5 Millionth Hungarian Vaccinated as Indian Variant Arrives in Hungary

Government

Syringes containing the Chinese Sinopharm coronavirus vaccine prepared for use at the Szent György University Teaching Hospital in Fejér County, Székesfehérvár, on June 2, 2021.

Photo by MTI / Tamás Vasvári

The five millionth Hungarian had been inoculated against the coronavirus by Saturday, May 22, which triggered a further easing of pandemic restrictions, Prime Minister Viktor Orbán said in a video posted on his Facebook page.

With more than half of the population inoculated, mask-wearing is no longer required nor the maintenance of social distancing outdoors in public areas. Additionally, the evening curfew has ended, and restrictions on opening hours for businesses have been lifted. However, masks remain compulsory in public spaces where people immune to the coronavirus intermingle with those who are not, for example, in shops and on public transportation.

Anyone can attend outdoor events of up to 500 people without restriction; however, entry to events with more participants or indoor events requires a COVID immunity certificate.

As restrictions ease even further, Hungarians must still be wary of becoming infected by the coronavirus, particularly those that have yet to be vaccinated. Emphasizing the need for this warning, the country’s chief medical officer Dr. Cecília Müller told a pandemic press briefing on May 25 that the fast-spreading Indian variant of the coronavirus has been identified in Hungary, according to koronavirus.gov.hu.

Müller said one of the two cases had already recovered, without serious symptoms, while the other was being treated in hospital but did not require a ventilator. Curiously, she added that neither of the patients had traveled abroad, and surprisingly a probe could not determine the source of their infections.

According to a weekly survey by the Central Statistical Office (KSH), the ratio of Hungarians who have firm plans to get vaccinated or have already received their first jab stands close to 68%. The rate for the week ending May 16 is up from just 15% when KSH started conducting the surveys in the first week of December.

Vaccine Options

The high vaccination rate among Hungarians can largely be attributed to the broad selection of vaccines available in the country. Hungary’s use of Chinese and Russian COVID jabs in its vaccination rollout has saved the country more than HUF 500 billion as pandemic restrictions could be eased earlier, State Secretary Tamás Menczer claimed at a conference in Zalaegerszeg (225 km southwest of Budapest by road) on May 20, according to origo.hu.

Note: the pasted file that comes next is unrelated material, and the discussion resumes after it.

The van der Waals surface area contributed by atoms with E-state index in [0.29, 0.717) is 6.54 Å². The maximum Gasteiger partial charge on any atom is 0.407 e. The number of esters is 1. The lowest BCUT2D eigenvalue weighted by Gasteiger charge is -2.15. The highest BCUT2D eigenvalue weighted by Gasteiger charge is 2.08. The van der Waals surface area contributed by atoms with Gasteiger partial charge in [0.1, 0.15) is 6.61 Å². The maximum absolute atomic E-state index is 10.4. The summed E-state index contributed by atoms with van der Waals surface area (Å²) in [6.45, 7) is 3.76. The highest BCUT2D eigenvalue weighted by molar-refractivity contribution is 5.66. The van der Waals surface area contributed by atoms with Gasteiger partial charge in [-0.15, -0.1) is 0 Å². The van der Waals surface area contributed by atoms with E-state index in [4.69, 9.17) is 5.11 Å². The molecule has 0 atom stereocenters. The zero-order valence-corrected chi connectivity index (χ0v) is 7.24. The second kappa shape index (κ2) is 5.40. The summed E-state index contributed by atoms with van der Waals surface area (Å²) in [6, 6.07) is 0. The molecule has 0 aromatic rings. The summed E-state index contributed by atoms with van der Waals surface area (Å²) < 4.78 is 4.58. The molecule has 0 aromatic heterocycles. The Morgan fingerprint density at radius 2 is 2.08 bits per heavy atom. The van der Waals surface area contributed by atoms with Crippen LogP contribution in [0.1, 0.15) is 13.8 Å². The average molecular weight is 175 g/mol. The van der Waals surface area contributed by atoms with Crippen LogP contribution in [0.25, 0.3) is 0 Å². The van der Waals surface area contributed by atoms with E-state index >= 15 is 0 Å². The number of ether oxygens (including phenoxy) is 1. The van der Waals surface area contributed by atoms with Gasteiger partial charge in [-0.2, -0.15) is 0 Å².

Menczer noted that four million people in Hungary had been inoculated against the coronavirus by April 30 and that without Chinese and Russian vaccines, that number would not have been reached until “the second half of July.”

Of these “Eastern” vaccines, the last shipment of Russia’s Sputnik V vaccines had been delivered to Hungary on May 11, while the last of five million jabs of China’s Sinopharm COVID vaccine arrived in Budapest on May 21, Minister of Foreign Affairs and Trade Péter Szijjártó said in a video message posted on Facebook.

While in China on May 31, Szijjártó reported that an agreement had been reached which would allow the National Vaccine Plant Hungary is building at Debrecen (231 km east of Budapest) to be outfitted for production of Chinese COVID vaccines. Meanwhile, an additional 330,000 doses of the COVID vaccine developed by Pfizer and BioNTech arrived in Hungary on May 25.

For those already vaccinated, immunity certificates will enable them to enjoy amenities, such as dining indoors or attend events like the concerts mentioned above. The question remains whether immunity certificate holders will be able to use them to travel abroad over the summer. Thus far, agreement has been reached that immunity certificates issued in Hungary will be accepted in Bahrain, Croatia, the Czech Republic, Georgia, Moldova, Mongolia, Montenegro, Romania, Serbia, Slovenia, and Turkey.

This article was first published in the Budapest Business Journal print issue of June 4, 2021.

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